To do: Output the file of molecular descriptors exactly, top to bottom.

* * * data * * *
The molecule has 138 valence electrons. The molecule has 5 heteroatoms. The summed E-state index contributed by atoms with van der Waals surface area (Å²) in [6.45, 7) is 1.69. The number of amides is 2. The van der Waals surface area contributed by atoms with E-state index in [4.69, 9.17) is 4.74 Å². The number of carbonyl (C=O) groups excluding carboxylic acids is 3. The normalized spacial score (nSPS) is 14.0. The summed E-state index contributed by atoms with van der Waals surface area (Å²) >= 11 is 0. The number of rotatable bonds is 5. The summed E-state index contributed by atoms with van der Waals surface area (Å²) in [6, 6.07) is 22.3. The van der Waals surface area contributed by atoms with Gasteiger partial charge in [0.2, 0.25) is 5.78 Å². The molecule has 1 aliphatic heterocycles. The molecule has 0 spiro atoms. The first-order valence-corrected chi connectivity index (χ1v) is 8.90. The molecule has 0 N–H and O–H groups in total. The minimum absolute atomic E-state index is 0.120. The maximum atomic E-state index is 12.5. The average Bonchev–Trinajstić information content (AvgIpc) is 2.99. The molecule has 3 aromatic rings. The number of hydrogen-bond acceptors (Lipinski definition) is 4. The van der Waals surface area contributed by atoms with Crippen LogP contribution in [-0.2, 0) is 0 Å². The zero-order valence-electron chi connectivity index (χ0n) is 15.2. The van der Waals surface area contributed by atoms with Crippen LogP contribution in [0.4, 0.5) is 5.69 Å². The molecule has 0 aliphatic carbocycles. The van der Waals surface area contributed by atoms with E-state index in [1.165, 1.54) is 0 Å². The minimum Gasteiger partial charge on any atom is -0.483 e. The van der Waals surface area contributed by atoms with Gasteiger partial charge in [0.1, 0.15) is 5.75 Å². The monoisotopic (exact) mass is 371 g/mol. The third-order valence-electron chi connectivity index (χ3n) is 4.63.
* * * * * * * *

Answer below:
The molecule has 138 valence electrons. The molecule has 5 heteroatoms. The summed E-state index contributed by atoms with van der Waals surface area (Å²) in [6.45, 7) is 1.69. The number of amides is 2. The van der Waals surface area contributed by atoms with E-state index in [4.69, 9.17) is 4.74 Å². The number of carbonyl (C=O) groups excluding carboxylic acids is 3. The normalized spacial score (nSPS) is 14.0. The summed E-state index contributed by atoms with van der Waals surface area (Å²) >= 11 is 0. The number of rotatable bonds is 5. The summed E-state index contributed by atoms with van der Waals surface area (Å²) in [6, 6.07) is 22.3. The van der Waals surface area contributed by atoms with Gasteiger partial charge in [0.2, 0.25) is 5.78 Å². The molecule has 1 aliphatic heterocycles. The molecule has 0 spiro atoms. The first-order valence-corrected chi connectivity index (χ1v) is 8.90. The molecule has 0 N–H and O–H groups in total. The minimum absolute atomic E-state index is 0.120. The maximum atomic E-state index is 12.5. The average Bonchev–Trinajstić information content (AvgIpc) is 2.99. The molecule has 3 aromatic rings. The number of hydrogen-bond acceptors (Lipinski definition) is 4. The van der Waals surface area contributed by atoms with Crippen LogP contribution in [-0.2, 0) is 0 Å². The zero-order valence-electron chi connectivity index (χ0n) is 15.2. The van der Waals surface area contributed by atoms with Crippen LogP contribution in [0.4, 0.5) is 5.69 Å². The molecule has 0 aliphatic carbocycles. The van der Waals surface area contributed by atoms with E-state index in [1.165, 1.54) is 0 Å². The minimum Gasteiger partial charge on any atom is -0.483 e. The van der Waals surface area contributed by atoms with Gasteiger partial charge in [0.1, 0.15) is 5.75 Å². The monoisotopic (exact) mass is 371 g/mol. The third-order valence-electron chi connectivity index (χ3n) is 4.63.